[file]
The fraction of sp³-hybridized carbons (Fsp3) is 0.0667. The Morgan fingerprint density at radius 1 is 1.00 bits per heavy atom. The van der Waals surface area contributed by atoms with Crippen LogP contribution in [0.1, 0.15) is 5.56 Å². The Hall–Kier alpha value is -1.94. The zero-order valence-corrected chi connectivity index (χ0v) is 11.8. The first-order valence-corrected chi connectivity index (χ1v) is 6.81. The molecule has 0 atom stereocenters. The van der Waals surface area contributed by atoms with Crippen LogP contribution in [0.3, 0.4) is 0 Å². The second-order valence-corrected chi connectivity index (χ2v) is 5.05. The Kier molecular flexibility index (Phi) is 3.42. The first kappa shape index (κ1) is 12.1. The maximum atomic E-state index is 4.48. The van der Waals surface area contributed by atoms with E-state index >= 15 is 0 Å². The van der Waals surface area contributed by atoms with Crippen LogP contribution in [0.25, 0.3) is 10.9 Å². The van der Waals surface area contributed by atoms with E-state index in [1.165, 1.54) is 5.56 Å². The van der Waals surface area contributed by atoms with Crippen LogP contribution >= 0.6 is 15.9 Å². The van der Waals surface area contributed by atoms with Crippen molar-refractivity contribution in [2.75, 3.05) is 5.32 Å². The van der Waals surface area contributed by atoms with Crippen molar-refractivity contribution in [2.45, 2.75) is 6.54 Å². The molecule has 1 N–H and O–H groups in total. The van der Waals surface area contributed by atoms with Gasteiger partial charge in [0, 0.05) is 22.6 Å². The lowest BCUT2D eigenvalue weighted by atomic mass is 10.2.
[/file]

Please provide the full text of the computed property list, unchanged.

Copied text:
The fraction of sp³-hybridized carbons (Fsp3) is 0.0667. The Morgan fingerprint density at radius 1 is 1.00 bits per heavy atom. The van der Waals surface area contributed by atoms with Crippen LogP contribution in [0.1, 0.15) is 5.56 Å². The Hall–Kier alpha value is -1.94. The zero-order valence-corrected chi connectivity index (χ0v) is 11.8. The first-order valence-corrected chi connectivity index (χ1v) is 6.81. The molecule has 0 atom stereocenters. The van der Waals surface area contributed by atoms with Crippen LogP contribution in [0.3, 0.4) is 0 Å². The second-order valence-corrected chi connectivity index (χ2v) is 5.05. The Kier molecular flexibility index (Phi) is 3.42. The first kappa shape index (κ1) is 12.1. The maximum atomic E-state index is 4.48. The van der Waals surface area contributed by atoms with E-state index >= 15 is 0 Å². The van der Waals surface area contributed by atoms with Crippen LogP contribution in [0.25, 0.3) is 10.9 Å². The van der Waals surface area contributed by atoms with E-state index in [1.165, 1.54) is 5.56 Å². The van der Waals surface area contributed by atoms with Crippen LogP contribution >= 0.6 is 15.9 Å². The van der Waals surface area contributed by atoms with Crippen molar-refractivity contribution in [2.75, 3.05) is 5.32 Å². The van der Waals surface area contributed by atoms with Crippen molar-refractivity contribution in [2.45, 2.75) is 6.54 Å². The molecule has 1 N–H and O–H groups in total. The van der Waals surface area contributed by atoms with Gasteiger partial charge in [0, 0.05) is 22.6 Å². The lowest BCUT2D eigenvalue weighted by atomic mass is 10.2.